ARC Music Group Hits all the Right Notes

Updated: Jan 31

A new music group for blind and partially sighted people hasbeen launched at ARC Stockton and they're looking for more people to join in their creative activities. The group offers blind and partially sighted people in the North East the opportunity to socialise, sing and play various musical instruments.

Credit: ARC Stockton

The group's evolution started with Bert Louissen and Jonathan Meers, both keen musicians. The group was then formed through the national lockdown via online Open Mic Nights, arranged through the Royal National Institute of the Blind (RNIB).

ARC regular visitor Ros Perkins is also a Community Connection Volunteer with the RNIB and was instrumental in finding the group a local venue. She contacted ARC's team to explore the possibility of the group meeting regularly there.

Ros said: "I learned that a group o blind and partially sighted people were very keen to get together to make music. They had a rehearsal room in the North of our area but were very keen to find one in the South, ideally Stockton, so that nobody would be geographically disadvantaged. The last year and a half has been hugely challenging for blind and partially sighted people and the group being able to meet and make music together would give them such a boost."

Ros and Janette Donnelly, RNIB's Community Connection Co-ordinator, viewed one of ARC's spaces, The Workshop, to assess its suitability for the group's meetings. The first took place in November.

Janette said: "I was extremely emotional for the first meeting. It was great to see them come together after supporting each other through lockdown. We're so excited that ARC is hosting this new group. We're starting with eight but are keen for more to join. There's no fee, just a small contribution to a cuppa and biscuits. Eventually we'd like the group to become independent and choose its future direction."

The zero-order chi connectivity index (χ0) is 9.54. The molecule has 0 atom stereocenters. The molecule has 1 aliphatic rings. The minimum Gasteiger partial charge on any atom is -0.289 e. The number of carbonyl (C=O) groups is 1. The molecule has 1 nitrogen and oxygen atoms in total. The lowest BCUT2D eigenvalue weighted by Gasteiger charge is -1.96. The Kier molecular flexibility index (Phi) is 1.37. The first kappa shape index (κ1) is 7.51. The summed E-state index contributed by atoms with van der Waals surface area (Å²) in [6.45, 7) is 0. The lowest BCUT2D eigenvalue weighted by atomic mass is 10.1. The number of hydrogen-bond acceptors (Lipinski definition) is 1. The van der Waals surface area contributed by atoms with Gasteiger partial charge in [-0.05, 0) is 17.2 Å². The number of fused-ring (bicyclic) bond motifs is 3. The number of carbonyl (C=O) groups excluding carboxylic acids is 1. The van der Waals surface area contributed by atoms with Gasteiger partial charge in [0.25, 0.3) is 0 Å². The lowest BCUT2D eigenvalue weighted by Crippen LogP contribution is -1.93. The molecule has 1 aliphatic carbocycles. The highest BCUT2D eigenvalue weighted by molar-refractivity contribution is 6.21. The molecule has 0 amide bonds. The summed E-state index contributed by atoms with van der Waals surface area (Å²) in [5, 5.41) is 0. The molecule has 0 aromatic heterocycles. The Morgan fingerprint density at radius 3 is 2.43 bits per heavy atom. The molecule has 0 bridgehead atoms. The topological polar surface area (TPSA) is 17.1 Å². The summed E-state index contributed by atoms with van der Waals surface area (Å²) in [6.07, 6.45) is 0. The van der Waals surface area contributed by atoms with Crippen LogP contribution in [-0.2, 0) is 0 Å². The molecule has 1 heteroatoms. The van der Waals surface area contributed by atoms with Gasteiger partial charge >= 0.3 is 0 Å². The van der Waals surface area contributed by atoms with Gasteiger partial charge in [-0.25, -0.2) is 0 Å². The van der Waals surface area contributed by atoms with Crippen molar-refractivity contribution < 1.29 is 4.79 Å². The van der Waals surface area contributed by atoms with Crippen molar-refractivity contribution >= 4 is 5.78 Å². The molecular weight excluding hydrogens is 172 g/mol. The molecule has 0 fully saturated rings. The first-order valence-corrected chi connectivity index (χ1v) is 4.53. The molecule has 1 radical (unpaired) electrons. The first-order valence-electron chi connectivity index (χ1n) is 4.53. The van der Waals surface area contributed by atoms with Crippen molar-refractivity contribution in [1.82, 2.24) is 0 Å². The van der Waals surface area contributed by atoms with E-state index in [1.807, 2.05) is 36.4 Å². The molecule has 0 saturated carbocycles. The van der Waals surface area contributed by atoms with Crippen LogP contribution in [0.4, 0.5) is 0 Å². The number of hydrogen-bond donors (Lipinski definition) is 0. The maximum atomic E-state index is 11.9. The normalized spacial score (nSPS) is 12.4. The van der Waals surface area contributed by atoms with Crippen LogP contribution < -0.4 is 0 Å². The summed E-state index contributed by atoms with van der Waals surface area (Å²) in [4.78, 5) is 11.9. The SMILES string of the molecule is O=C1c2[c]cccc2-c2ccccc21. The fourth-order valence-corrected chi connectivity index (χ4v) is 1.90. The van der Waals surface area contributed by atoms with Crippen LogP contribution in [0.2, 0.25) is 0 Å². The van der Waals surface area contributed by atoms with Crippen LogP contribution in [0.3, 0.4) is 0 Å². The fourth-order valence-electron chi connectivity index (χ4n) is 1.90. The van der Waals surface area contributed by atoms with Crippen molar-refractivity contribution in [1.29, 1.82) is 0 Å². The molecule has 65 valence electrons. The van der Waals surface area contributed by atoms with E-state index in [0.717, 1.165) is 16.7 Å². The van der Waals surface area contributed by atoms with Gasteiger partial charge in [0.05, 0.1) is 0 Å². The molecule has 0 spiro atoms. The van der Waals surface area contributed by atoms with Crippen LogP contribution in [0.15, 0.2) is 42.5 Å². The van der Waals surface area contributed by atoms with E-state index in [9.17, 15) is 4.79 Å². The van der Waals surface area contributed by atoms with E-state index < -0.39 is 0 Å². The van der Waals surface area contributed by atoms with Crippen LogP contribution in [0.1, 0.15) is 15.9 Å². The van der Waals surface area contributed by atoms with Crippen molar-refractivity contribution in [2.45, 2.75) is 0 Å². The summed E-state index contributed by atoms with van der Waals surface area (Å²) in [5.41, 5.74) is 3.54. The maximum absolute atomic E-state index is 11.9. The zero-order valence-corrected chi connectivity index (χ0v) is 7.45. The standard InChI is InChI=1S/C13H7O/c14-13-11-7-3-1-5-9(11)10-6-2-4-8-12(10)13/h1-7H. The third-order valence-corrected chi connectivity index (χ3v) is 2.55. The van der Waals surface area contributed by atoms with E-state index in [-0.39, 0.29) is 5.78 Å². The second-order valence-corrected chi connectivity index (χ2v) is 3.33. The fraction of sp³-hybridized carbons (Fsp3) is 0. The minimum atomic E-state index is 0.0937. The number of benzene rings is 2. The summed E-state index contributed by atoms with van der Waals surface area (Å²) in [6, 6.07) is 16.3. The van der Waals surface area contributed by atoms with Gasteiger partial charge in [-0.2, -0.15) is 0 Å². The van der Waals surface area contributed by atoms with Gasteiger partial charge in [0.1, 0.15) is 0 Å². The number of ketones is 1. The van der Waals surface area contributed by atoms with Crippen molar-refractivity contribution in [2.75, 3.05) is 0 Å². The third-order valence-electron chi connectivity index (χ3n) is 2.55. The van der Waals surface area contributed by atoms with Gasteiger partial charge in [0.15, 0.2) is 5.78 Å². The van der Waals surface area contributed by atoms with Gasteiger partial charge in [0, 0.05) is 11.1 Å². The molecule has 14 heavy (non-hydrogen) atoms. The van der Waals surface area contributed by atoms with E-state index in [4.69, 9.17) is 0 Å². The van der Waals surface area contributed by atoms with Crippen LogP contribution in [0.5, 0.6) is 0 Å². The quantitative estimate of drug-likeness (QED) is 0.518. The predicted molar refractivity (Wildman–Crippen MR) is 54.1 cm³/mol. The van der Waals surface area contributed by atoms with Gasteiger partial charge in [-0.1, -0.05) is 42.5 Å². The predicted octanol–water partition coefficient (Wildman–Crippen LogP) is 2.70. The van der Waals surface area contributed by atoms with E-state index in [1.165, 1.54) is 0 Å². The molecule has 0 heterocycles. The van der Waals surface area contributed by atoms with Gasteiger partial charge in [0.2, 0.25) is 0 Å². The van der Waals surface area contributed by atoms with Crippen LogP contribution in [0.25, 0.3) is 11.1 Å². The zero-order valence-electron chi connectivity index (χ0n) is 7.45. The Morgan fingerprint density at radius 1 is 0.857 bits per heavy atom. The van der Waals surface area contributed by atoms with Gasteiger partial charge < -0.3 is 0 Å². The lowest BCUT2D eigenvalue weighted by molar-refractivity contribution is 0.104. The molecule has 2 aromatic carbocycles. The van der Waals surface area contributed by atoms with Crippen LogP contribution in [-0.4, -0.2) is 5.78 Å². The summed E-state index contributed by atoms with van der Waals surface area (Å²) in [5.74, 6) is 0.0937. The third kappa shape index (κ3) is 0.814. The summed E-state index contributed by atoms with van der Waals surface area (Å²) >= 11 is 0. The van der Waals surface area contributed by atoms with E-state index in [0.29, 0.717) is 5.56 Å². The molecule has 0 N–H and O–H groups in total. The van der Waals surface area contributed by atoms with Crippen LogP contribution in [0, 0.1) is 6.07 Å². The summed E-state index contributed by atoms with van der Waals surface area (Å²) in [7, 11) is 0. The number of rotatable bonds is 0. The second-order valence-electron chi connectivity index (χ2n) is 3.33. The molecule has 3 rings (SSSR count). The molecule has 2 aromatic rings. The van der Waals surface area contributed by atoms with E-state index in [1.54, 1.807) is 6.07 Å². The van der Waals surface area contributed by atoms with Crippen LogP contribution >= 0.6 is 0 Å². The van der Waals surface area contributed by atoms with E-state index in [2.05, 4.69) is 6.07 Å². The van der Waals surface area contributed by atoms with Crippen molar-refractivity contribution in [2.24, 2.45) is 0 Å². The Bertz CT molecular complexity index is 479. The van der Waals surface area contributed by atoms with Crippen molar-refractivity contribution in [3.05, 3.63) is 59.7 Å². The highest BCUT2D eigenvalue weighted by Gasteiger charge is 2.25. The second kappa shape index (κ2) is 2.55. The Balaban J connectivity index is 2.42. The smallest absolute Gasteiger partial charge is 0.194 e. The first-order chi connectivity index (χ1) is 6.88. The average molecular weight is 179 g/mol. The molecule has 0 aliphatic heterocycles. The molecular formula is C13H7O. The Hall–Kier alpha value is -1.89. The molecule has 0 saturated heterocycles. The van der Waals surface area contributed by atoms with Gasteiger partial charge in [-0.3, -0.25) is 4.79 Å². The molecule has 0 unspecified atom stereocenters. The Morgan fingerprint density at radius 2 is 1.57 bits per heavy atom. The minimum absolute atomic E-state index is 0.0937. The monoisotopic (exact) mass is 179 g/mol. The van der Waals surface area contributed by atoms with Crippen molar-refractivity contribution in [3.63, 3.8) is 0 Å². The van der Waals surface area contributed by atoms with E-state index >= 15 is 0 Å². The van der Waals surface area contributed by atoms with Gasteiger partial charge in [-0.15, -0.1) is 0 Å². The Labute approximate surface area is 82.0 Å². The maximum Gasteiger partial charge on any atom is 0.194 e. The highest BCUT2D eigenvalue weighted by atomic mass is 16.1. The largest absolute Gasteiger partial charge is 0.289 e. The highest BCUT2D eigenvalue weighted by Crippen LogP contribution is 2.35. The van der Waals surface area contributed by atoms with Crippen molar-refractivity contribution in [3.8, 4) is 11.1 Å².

Credit: ARC Stockton

The meeting was a positive experience for attendees. Jonathan Mears, 32, lives in Gateshead. He has been partially sighted froim birth and first started playing the guitar aged 11. Jonathan has previously performed in churches and at the Sage Gateshead. He said: "The group is something different and valuable for blind and partially sighted people who enjoy socialising around music. I wasn't aware of ARC and came here on the bus and train. It was worth the trip and I hope we get more numbers coming. There's so much that you can try, it's not just about music but coming to make new connections."

Lillian McCarthy, 60, from Middlesbrough has been blind since birth and is a member of the town's Voice Choir. Lillian said: "We had our first meetings virtually during lockdown and it's so good that we can now meet face to face. It's definitely important that we get groups like this together. It's good for wellbeing and I get to practice what I've learned in singing lessons."

Tim Casey, 51, from Norton has been partially sighted for 30 years. He’s also a keen guitarist and said: “I’ll be back for the next meeting. There’s nothing else going on, most music activity is on a night. Getting there and back when you’re partially sighted is very difficult. The group gets people together, there needs to be more groups, not just about music. It also links people who are totally blind with those who have a little bit of sight left.”

The group will meet on alternative months in 2022, in ARC’s Workshop space, on Fridays from 1pm to 3pm. The next meeting will take place Friday 7 January. For more details please email

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